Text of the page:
I recently read that some resources for LGBTQ youth were removed for Fallon Middle Schoolers. I have so many questions. I can’t see all the resources that were available, but from what I have been able to see, some were entirely inappropriate for Middle School, i.e. 12 year olds. Aside from telling young kids how to bind breasts, tuck penises and browse gender rebirth clothing, children were directed to the Trevor Project.
A quick visit to the Project website is enough to make a parent go on edge. Not just because they awarded Lil Nas X their prestigious Suicide Prevention Advocate award (if you don’t recognize that name, a YouTube search is in order because some things you just have to see to grasp the absolute absurdity and betrayal that that kind of influence gets elevated as a role model from a school supplied resource.) And it’s not just because children are paired up with counselors you can’t see or verify but can only hope are trustworthy. And it’s not just the chat room where 13-year-old children bond with adults who are up to 24 years old discussing what you hope is wholesome, but your entire online experience suggests otherwise. It is because within moments of arriving at the site, a visitor is told to triple tap anywhere at any time to close the browser and erase the browser history. What exactly is that function for? I’m told harrowing tales of good intentions but in practice I can only see it as excluding parents and removing the best advocate a child can ever have.
I don’t care how cool or empathizing someone might be, NO one can love or support my child more than I do. Anyone who postures in any way to leave me out or cut me off from being my child’s advocate does not have their best interest in mind and should not have any legitimacy from a school. And frankly I’m not haughty enough to suppose that other parents don’t feel the same for their own precious children.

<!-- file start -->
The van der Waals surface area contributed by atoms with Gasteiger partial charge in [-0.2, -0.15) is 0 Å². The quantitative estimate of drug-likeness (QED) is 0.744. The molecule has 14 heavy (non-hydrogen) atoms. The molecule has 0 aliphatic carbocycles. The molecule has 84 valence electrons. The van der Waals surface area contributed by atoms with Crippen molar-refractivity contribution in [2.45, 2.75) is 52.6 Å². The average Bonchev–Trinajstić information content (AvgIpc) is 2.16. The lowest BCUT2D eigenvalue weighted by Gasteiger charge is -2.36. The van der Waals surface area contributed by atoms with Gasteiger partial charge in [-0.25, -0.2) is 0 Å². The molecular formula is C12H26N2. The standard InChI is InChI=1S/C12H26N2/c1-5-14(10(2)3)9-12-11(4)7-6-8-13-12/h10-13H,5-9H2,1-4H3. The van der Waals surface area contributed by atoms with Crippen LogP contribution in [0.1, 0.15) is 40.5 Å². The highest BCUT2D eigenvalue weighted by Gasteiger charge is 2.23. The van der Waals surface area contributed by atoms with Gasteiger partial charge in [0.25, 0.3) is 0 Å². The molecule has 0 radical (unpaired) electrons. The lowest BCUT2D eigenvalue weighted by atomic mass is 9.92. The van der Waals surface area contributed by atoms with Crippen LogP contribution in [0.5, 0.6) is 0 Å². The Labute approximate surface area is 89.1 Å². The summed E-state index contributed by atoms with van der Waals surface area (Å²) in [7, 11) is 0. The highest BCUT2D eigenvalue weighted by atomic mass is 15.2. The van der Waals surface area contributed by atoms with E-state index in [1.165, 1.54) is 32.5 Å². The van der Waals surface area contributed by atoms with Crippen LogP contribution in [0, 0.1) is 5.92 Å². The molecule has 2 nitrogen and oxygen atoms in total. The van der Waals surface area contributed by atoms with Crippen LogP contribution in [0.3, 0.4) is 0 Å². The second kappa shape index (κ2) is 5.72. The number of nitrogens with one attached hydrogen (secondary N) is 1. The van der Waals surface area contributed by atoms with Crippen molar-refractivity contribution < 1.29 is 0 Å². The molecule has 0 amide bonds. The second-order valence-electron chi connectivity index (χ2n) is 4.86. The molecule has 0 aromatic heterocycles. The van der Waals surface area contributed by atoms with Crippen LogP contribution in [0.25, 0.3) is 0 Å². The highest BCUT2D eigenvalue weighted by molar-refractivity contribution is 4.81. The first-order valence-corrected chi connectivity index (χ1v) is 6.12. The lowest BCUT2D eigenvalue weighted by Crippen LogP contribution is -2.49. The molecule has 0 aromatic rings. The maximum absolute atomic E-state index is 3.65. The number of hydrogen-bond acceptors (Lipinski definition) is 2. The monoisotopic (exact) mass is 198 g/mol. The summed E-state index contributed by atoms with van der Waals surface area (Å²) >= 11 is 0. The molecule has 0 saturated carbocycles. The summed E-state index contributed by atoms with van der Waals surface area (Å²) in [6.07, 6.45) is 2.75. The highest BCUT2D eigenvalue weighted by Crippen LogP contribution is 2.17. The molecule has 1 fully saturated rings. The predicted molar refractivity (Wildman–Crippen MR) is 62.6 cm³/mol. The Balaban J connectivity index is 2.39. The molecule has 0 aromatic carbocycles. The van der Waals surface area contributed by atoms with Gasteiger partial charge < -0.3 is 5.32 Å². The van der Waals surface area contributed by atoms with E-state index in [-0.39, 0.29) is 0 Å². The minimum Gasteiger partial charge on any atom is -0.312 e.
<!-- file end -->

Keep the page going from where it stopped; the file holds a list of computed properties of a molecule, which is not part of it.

The resources are currently down, but I doubt permanently.
To those supposing my approval of removing THESE resources means I don’t support youth; you can love and support children in many ways without handing them matches and gasoline and saying “we love you and support you and trust you can use these appropriately.” When a school supplies resources, people [kids] naturally assume those to be safe and acceptable. Giving kids at such a young age school-facilitated access to sites that encourage and enable hiding life-altering information from parents is wrong. Full stop.
To we who are called the silent majority - why are you silent? Do you take comfort in supposing you’re politely correct, but your values aren’t worth your voice? These are your children. Regardless of the names or accusations that may come your way, they are worth it to stand up for what is true. This just serves as a reminder that no matter how small or conservative you think your town is, no leash is too short when it comes to those who can come between you and your children. Your attention, effort, voice, and presence need to stand as your child’s vigil.
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No one is claiming you're a bad parent personally, Kate, but I think you're failing to see that the Trevor Project isn't a bunch of random people online. It's one of the biggest suicide prevention groups out there and the information they give is backed by decades of research. And your comment about how teens and tweens are expected to bond with adults without their parents around... that's how schools, the majority of therapy settings, daycares, and the majority of mentorship programs operate. The fact that you think the Trevor Project can't be trusted when implicitly you think schools can be suggests that the additional scrutiny is based on the fact this is an LGBT organization, which to me stinks of the "groomer" rhetoric being increasingly used to justify homo- and transphobic legislation nationwide.
Your call to the "silent majority"- you're right. No matter how conservative this town is, I shouldn't be afraid to speak up. My values are worth my voice, and my values are ensuring our lgbt youth get the love and respect they deserve, and that education about what they're going through becomes widespread so that the next generation doesn't suffer the type of abuse I saw towards my gay and trans classmates every day while I was growing up.
Trans rights are human rights. Gay rights are human rights. Both are protected under Nevada law, but apparently, they still need to be fought for in this town.